For Los Angeles showroom owners, it’s the classic dilemma: the building or the street? “It goes in cycles,” says interior designer and showroom owner Michael S. Smith. “You’re on the street or you’re in the building. You’re in the building or you’re on the street. It’s a constant battle.”
This round, the building has won out. After 10 years with a storefront on Melrose Avenue, Smith is moving his renowned multiline, Jasper, into a 6,000-square-foot space on the fifth floor of the Pacific Design Center. Doors will open this June—pandemic permitting.
The move marks a successful decade for both Smith himself and the La Cienega Design Quarter he’s leaving. However, a number of factors came together to push for a move. Some were as simple as rent—the growing popularity of retail in the LCDQ has made it more expensive, Smith says, and moving into the PDC is “significantly cheaper” (though some of the savings will likely be offset by a significant renovation).
Other reasons to move were macro, larger-scale forces of change both within the neighborhood and in the design trade in general. “Melrose has gotten really crowded and busy and it was like traversing a moat to get to the space,” says Smith. “The traffic is terrible—traffic has killed a lot of stuff. Designers are all really busy. … [Being in the PDC] feels more efficient.”
Smith comes to the Pacific Design Center at an inflection point. In past years, the PDC has struggled with a perception of sleepiness and an institutional vibe. Now, in a profession increasingly dominated by busyness, having everything in one place holds a fresh appeal. Ten years ago, when Jasper opened on Melrose, Smith was targeting designers drawn to the happenstance discovery of a showroom at street level. Now, he’s hoping to reach those that are in a hurry.
“There’s a lot more traffic in there over the past year,” says L.A.-based designer Schuyler Samperton. “Coupled with the inconvenience of parking in other areas and brands stepping up their showroom looks, it’s definitely experiencing a renaissance.”
Samperton is making the move with Smith—her own line of textiles, formerly shown by Hollywood at Home, will now be represented by Jasper. The shift is a kind of homecoming, as Samperton’s design career began in Smith’s office. “I was really excited to work with Michael again. When people think of him, they think of quality, and we’re thrilled to join,” she says. “We’re a small line, we want to grow. [Jasper] has outside sales, and to join the machine that is Jasper and to be able to take advantage of the knowledge they have … it offers us a really good opportunity.”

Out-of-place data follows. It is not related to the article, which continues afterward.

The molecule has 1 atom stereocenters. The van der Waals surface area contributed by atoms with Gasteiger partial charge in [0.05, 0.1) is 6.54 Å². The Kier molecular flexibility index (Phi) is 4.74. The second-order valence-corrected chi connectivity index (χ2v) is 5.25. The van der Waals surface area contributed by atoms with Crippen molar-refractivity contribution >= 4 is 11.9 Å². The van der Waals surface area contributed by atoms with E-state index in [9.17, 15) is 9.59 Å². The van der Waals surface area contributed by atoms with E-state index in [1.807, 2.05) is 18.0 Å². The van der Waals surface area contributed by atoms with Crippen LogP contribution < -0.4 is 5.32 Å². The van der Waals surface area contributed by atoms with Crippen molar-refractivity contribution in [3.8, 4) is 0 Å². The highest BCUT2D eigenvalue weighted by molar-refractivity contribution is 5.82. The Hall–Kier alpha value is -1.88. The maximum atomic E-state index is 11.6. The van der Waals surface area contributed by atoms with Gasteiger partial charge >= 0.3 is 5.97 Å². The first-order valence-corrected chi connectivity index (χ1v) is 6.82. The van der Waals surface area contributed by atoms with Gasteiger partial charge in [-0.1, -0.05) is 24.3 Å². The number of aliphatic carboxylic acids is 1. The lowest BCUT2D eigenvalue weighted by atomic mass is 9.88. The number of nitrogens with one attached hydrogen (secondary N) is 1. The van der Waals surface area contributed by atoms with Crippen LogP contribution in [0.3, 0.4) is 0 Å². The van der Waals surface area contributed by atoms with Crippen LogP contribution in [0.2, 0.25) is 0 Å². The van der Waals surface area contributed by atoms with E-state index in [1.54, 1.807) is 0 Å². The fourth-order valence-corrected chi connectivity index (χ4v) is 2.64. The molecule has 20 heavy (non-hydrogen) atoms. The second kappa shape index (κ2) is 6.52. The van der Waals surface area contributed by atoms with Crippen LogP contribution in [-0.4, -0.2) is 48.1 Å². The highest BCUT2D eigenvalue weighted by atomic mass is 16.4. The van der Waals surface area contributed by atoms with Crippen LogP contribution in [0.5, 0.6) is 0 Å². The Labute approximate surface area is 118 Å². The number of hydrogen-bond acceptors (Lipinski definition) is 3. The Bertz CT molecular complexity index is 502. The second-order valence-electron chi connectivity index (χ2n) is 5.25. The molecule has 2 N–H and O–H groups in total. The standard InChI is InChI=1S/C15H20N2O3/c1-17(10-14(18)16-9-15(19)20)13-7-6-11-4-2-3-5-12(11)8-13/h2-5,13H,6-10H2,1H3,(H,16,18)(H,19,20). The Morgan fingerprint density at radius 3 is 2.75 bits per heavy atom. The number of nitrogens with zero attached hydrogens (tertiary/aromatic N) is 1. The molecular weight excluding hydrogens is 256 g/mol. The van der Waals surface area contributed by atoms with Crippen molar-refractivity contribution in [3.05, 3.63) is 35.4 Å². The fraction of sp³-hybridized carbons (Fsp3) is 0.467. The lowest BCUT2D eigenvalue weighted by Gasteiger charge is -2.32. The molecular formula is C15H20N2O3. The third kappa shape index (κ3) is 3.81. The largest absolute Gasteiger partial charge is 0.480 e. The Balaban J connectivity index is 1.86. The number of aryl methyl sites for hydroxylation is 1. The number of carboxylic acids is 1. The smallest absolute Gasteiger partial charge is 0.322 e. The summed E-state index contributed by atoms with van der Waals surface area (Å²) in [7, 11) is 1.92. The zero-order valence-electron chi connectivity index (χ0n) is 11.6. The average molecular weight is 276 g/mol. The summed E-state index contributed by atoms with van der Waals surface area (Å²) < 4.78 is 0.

Samperton’s line is one of a handful of new brands represented by Jasper; Smith has also signed garden furniture company Munder-Skiles; fabrics brands Zoffany, Sanderson and Morris & Co.; carpet company Orley Shabahang, and textile lines by Carolina Irving and Lisa Fine. At the same time, he’s trimmed a few lines in search of a tightly curated look. “We’ve tailored a few lines that for various reasons weren’t the right mix,” he says. “Often because we have so many diverse products, the brand becomes kind of eccentric—it’s about having a point of view.”
Smith has also trimmed down Jasper’s layout to fit into a space that’s 30 percent smaller. “Before, we had a giant open space, but this is more efficient. Instead of 18-foot aisles, we have 6-foot aisles,” he says. “The space feels super generous, I’m so happy with the way it turned out.”
And as for the viral elephant in the room? Smith says that moving into the PDC has come at the perfect time: “The building is going to have even more relevance and usability, as people are going to feel more comfortable shopping in situations that feel controlled.” In other words, don’t expect Jasper to cycle back to the street anytime soon, though the decision was far from a foregone conclusion: Smith contemplated a range of options when deciding on his showroom’s next move.
“I thought about all sorts of stuff, but in this moment, destination shopping is really hard to do. If the moment is right and it’s perfect, then it can be terrific. But people want ease, they’re so extraordinarily busy, and traffic is a factor,” he says. “Yes, a lot of my friends were critical of my choice and thought I should do a stand-alone. ... But I think that’s fighting a desire for centralization.”
So no Jasper showroom in the San Jacinto Mountains, accessible only by helicopter? “The Axel Vervoordt thing where I have a castle a million miles away and you come for lunch? It’s great. It’s also hard.”